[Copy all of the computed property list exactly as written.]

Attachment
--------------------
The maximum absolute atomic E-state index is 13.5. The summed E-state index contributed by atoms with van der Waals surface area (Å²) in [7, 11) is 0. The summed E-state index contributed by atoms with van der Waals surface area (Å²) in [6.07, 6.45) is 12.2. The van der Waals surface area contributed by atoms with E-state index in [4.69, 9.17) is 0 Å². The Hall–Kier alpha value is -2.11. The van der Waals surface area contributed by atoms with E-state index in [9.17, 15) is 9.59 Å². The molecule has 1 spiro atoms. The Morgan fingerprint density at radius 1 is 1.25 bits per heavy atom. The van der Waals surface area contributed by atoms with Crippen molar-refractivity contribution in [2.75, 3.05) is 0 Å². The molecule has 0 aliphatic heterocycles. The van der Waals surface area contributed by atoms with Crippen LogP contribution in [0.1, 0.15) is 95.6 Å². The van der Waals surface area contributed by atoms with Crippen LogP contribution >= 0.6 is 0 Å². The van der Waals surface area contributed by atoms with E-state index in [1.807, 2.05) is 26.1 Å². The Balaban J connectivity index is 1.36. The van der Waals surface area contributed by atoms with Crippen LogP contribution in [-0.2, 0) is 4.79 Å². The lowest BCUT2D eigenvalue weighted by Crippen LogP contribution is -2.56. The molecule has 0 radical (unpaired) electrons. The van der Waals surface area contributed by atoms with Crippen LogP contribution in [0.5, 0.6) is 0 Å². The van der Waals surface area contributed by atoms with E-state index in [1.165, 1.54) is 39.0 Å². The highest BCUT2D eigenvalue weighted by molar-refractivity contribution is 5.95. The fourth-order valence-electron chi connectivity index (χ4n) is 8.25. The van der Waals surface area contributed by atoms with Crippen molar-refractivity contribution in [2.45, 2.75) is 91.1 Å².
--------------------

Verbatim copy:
The maximum absolute atomic E-state index is 13.5. The summed E-state index contributed by atoms with van der Waals surface area (Å²) in [7, 11) is 0. The summed E-state index contributed by atoms with van der Waals surface area (Å²) in [6.07, 6.45) is 12.2. The van der Waals surface area contributed by atoms with E-state index in [4.69, 9.17) is 0 Å². The Hall–Kier alpha value is -2.11. The van der Waals surface area contributed by atoms with E-state index in [9.17, 15) is 9.59 Å². The molecule has 1 spiro atoms. The Morgan fingerprint density at radius 1 is 1.25 bits per heavy atom. The van der Waals surface area contributed by atoms with Crippen molar-refractivity contribution in [2.75, 3.05) is 0 Å². The molecule has 0 aliphatic heterocycles. The van der Waals surface area contributed by atoms with Crippen LogP contribution in [0.1, 0.15) is 95.6 Å². The van der Waals surface area contributed by atoms with Crippen LogP contribution >= 0.6 is 0 Å². The van der Waals surface area contributed by atoms with E-state index in [1.807, 2.05) is 26.1 Å². The Balaban J connectivity index is 1.36. The van der Waals surface area contributed by atoms with Crippen LogP contribution in [-0.2, 0) is 4.79 Å². The lowest BCUT2D eigenvalue weighted by Crippen LogP contribution is -2.56. The molecule has 0 radical (unpaired) electrons. The van der Waals surface area contributed by atoms with Crippen LogP contribution in [0.5, 0.6) is 0 Å². The van der Waals surface area contributed by atoms with E-state index in [1.165, 1.54) is 39.0 Å². The highest BCUT2D eigenvalue weighted by molar-refractivity contribution is 5.95. The fourth-order valence-electron chi connectivity index (χ4n) is 8.25. The van der Waals surface area contributed by atoms with Crippen molar-refractivity contribution in [2.45, 2.75) is 91.1 Å².